The Department of Urban Education at Rutgers University-Newark and the Department of English and Humanities at the University of Liberal Arts Bangladesh (ULAB) jointly organized a Zoom session on November 6, 2023, to launch the Special Issue of Critical Inquiry in Language Studies (CILS). The Special Issue, focusing on “Centering Southern Perspectives in Translanguaging Research,” is guest-edited by Dr. Zhongfeng Tian from Rutgers University–Newark and Dr. Abu Saleh Mohammad Rafi from ULAB.
The event featured prominent figures in the field of translanguaging, including Professor Li Wei from University College London, UK, and some of the contributing scholars. Dr. Zhongfeng Tian opened the session by emphasizing the need for a dynamic and fluid understanding of language as a social practice, transcending traditional linguistic categories. He pointed out that translanguaging is a multifaceted concept encompassing practice, theory, and pedagogy, leading to increased metacognitive and metalinguistic awareness and a heightened awareness of language's role in power dynamics.
Dr. Abu Saleh Mohammad Rafi focused on the importance of centering southern perspectives in translanguaging research. He highlighted the exponential growth in translanguaging research and its relevance in addressing issues of marginalization and sociocultural challenges faced by the Global South, such as capitalism, consumerism, and silence.
Saskia Van Viegen, Editor-in-Chief of the journal and an Assistant Professor at York University, provided an overview of the Special Issue of Critical Inquiry in Language Studies, discussing its aims and scopes. CILS is a peer-reviewed journal that explores applied linguistics, sociolinguistics, language policy, literacy studies, and education, with a focus on qualitative, critical, pedagogical, and emergent paradigms.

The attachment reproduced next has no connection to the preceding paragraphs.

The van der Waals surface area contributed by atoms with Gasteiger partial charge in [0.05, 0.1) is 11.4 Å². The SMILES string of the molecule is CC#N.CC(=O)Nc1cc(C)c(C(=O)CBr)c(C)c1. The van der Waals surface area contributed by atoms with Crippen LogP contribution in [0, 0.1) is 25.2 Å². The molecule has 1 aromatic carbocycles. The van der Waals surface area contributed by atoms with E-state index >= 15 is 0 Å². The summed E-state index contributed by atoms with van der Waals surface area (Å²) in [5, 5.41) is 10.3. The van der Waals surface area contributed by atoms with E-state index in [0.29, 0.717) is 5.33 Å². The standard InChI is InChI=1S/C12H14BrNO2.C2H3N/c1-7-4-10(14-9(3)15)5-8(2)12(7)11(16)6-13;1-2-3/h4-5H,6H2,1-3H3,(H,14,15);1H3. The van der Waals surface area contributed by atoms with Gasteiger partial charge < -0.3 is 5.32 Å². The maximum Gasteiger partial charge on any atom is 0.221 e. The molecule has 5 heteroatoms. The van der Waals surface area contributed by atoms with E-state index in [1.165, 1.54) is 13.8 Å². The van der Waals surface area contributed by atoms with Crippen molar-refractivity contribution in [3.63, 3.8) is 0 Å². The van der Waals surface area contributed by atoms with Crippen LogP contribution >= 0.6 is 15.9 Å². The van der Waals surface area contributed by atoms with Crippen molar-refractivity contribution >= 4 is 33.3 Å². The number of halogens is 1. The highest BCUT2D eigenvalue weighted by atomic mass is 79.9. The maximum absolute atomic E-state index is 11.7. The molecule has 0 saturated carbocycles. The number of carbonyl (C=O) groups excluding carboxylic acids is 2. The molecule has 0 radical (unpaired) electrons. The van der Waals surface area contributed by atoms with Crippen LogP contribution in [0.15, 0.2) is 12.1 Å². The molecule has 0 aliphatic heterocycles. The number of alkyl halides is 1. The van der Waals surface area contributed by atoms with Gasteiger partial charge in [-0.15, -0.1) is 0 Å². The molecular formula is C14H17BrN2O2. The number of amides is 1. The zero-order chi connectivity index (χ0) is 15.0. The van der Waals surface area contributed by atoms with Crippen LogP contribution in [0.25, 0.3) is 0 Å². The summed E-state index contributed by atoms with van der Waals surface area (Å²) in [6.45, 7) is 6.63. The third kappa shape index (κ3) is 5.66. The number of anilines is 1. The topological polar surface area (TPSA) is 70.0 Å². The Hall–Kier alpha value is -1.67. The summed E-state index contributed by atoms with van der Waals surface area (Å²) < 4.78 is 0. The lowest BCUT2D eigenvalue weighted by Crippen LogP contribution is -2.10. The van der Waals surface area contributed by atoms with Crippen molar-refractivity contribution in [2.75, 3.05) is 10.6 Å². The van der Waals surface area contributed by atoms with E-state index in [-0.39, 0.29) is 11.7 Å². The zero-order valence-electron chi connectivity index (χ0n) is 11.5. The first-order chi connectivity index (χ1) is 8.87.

Li Wei, the Director and Dean of the UCL Institute of Education, spoke as the Discussant of the Special Issue. He emphasized the special issue's goal of challenging the colonial approach to research in applied linguistics. He hoped there would be more contributions, data, theoretical advancements, and methodologies to enrich the field.
Following these introductory remarks, the contributors to the issue spoke about their papers. Lara-Stephanie Krause-Alzaidi, an Assistant Professor at the University of Leipzig, presented her paper on "Relanguaging Translingual Writing In a Khayelitshan Primary School." She discussed problematic conceptual binaries and presented an alternative spatial perspective on re-languaging, focusing on heterogeneous classroom repertoires.
Jiajia Eve Liu, a faculty member at the City University of Macau, discussed her paper on implementing translanguaging pedagogy in higher education. She shared her research question, methodology, and findings, highlighting the challenges students face in adopting translanguaging strategies.
Dr. Abu Saleh Mohammad Rafi and other facilitators discussed the paper titled "Translanguaging in Higher Education: Experiences and Recommendations of International Graduate Students from the Global South" authored by Shakina Rajendram, Wenyangzi Shi, and Justine Jun. They presented research questions, context, methods, analysis, and recommendations, emphasizing the importance of incorporating translanguaging into course curricula and resources.
The interactive session concluded with Dr. Shamsad Mortuza, Professor and Special Advisor to the Board of Trustees, ULAB, offering closing remarks, and expressing gratitude to the guest speakers and authors. He highlighted the session's goals of promoting diversity, fluidity in translanguaging, and decolonizing research methods in multilingual settings, thus concluding the session.
The program can be viewed on the DEH YouTube Channel.
Report by Nabila Faiza Islam (201013115)